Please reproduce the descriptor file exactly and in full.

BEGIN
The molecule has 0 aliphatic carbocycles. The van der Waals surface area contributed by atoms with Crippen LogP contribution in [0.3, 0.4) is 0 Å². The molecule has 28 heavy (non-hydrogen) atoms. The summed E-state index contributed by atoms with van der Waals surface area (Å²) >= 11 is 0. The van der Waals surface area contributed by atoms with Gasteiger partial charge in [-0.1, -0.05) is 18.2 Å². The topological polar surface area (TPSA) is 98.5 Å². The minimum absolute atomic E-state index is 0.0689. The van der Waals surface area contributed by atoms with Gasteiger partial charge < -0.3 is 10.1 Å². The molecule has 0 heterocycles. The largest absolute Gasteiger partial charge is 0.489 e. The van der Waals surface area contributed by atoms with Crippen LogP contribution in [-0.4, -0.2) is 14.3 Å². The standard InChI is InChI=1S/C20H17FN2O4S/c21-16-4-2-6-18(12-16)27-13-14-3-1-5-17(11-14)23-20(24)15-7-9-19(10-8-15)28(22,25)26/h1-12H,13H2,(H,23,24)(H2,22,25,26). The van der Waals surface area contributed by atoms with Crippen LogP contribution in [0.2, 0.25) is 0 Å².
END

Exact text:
The molecule has 0 aliphatic carbocycles. The van der Waals surface area contributed by atoms with Crippen LogP contribution in [0.3, 0.4) is 0 Å². The molecule has 28 heavy (non-hydrogen) atoms. The summed E-state index contributed by atoms with van der Waals surface area (Å²) >= 11 is 0. The van der Waals surface area contributed by atoms with Gasteiger partial charge in [-0.1, -0.05) is 18.2 Å². The topological polar surface area (TPSA) is 98.5 Å². The minimum absolute atomic E-state index is 0.0689. The van der Waals surface area contributed by atoms with Gasteiger partial charge < -0.3 is 10.1 Å². The molecule has 0 heterocycles. The largest absolute Gasteiger partial charge is 0.489 e. The van der Waals surface area contributed by atoms with Crippen LogP contribution in [-0.4, -0.2) is 14.3 Å². The standard InChI is InChI=1S/C20H17FN2O4S/c21-16-4-2-6-18(12-16)27-13-14-3-1-5-17(11-14)23-20(24)15-7-9-19(10-8-15)28(22,25)26/h1-12H,13H2,(H,23,24)(H2,22,25,26). The van der Waals surface area contributed by atoms with Crippen LogP contribution in [0.2, 0.25) is 0 Å².